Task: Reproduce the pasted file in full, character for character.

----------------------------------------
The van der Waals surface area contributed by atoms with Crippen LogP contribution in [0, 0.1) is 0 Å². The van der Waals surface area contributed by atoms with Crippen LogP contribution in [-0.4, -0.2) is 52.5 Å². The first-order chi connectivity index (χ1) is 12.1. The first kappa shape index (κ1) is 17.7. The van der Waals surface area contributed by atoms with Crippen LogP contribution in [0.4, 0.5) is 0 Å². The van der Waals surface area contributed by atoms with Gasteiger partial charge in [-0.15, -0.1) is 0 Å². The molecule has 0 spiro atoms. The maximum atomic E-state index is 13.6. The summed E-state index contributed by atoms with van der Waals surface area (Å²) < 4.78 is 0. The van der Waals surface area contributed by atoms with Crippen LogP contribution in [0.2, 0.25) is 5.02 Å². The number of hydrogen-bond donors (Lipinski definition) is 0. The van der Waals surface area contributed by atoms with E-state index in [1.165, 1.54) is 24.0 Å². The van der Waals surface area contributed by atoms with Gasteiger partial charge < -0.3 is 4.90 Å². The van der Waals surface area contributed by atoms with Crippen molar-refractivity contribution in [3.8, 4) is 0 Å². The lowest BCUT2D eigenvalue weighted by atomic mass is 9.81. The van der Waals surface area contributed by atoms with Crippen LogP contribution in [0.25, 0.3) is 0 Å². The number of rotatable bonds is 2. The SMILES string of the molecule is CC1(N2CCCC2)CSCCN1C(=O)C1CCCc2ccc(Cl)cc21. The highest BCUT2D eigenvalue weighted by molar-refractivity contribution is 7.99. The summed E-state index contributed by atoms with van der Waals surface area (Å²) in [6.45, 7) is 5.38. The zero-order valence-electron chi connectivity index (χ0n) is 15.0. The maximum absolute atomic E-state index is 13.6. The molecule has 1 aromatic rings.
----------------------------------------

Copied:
The van der Waals surface area contributed by atoms with Crippen LogP contribution in [0, 0.1) is 0 Å². The van der Waals surface area contributed by atoms with Crippen LogP contribution in [-0.4, -0.2) is 52.5 Å². The first-order chi connectivity index (χ1) is 12.1. The first kappa shape index (κ1) is 17.7. The van der Waals surface area contributed by atoms with Crippen LogP contribution in [0.4, 0.5) is 0 Å². The van der Waals surface area contributed by atoms with Gasteiger partial charge in [-0.15, -0.1) is 0 Å². The molecule has 0 spiro atoms. The maximum atomic E-state index is 13.6. The summed E-state index contributed by atoms with van der Waals surface area (Å²) < 4.78 is 0. The van der Waals surface area contributed by atoms with Crippen LogP contribution in [0.2, 0.25) is 5.02 Å². The number of hydrogen-bond donors (Lipinski definition) is 0. The van der Waals surface area contributed by atoms with E-state index in [1.165, 1.54) is 24.0 Å². The van der Waals surface area contributed by atoms with Gasteiger partial charge < -0.3 is 4.90 Å². The van der Waals surface area contributed by atoms with Crippen molar-refractivity contribution in [3.8, 4) is 0 Å². The lowest BCUT2D eigenvalue weighted by atomic mass is 9.81. The van der Waals surface area contributed by atoms with Crippen LogP contribution in [0.25, 0.3) is 0 Å². The number of rotatable bonds is 2. The SMILES string of the molecule is CC1(N2CCCC2)CSCCN1C(=O)C1CCCc2ccc(Cl)cc21. The highest BCUT2D eigenvalue weighted by molar-refractivity contribution is 7.99. The summed E-state index contributed by atoms with van der Waals surface area (Å²) in [6.45, 7) is 5.38. The zero-order valence-electron chi connectivity index (χ0n) is 15.0. The maximum absolute atomic E-state index is 13.6. The molecule has 1 aromatic rings.